In most high-asset divorces, the division of the marital assets (and debts) is second in importance only to the custody arrangements for any minor children that the couple share. It is certainly true that the more assets a couple shares, the more challenging it will be to achieve parity in the property settlement.
Often, when there are art collections or other collectible items to which it can be hard to assign true value, it is necessary to retain a disinterested third party to valuate the marital property. Below are some things to keep in mind regarding the division of assets and debts in divorce.
Choose the most lucrative valuation date
Different states set their valuation dates at various times. Here in Virginia, the date should be set as close as is possible to the date for the evidentiary hearing. Some assets are relatively stable in value. Others may be subject to the roller-coaster ride of a volatile stock market or a housing glut.
If at all possible, try to work with your soon-to-be ex-spouse so that each of you receives the maximum value for your assets.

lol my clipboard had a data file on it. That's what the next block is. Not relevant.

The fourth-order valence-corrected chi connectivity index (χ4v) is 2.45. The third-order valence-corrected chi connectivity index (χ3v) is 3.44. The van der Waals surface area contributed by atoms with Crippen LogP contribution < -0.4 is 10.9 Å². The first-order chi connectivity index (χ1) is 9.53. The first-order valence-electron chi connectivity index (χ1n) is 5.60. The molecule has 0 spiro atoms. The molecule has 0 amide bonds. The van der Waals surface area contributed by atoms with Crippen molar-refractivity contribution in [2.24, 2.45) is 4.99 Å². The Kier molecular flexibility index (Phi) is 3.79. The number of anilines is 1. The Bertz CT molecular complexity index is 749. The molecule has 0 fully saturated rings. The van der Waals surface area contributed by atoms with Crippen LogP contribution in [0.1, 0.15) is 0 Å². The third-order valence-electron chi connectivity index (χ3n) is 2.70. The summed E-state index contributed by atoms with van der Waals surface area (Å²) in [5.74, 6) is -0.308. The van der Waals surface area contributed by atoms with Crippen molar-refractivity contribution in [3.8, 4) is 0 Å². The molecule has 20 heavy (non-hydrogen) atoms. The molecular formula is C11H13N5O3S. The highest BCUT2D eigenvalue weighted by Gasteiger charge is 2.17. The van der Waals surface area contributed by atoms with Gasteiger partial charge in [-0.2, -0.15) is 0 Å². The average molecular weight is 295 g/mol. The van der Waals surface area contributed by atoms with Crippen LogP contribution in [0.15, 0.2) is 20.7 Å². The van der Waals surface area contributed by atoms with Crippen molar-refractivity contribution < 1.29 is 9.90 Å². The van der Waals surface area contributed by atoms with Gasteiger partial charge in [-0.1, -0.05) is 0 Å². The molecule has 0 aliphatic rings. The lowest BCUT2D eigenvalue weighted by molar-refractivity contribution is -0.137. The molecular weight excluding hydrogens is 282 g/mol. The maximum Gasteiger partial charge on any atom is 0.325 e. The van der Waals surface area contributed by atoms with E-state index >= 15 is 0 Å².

Marital debt can be used as leverage
If you want to walk away from the marriage with a larger percentage of specific valuable assets, e.g., the family home, beach cottage or the retirement accounts, you may achieve parity by agreeing to take on a larger share of the marital debts.
Trust the advice of your divorce advisers
Those whom you retain to advise and lead you through the divorce process should be thoroughly trustworthy individuals whom you know have only your interests at heart. That means that the financial adviser you shared with your ex should be replaced by someone unaffiliated with your former spouse. Your family law attorney may also have some excellent recommendations to offer.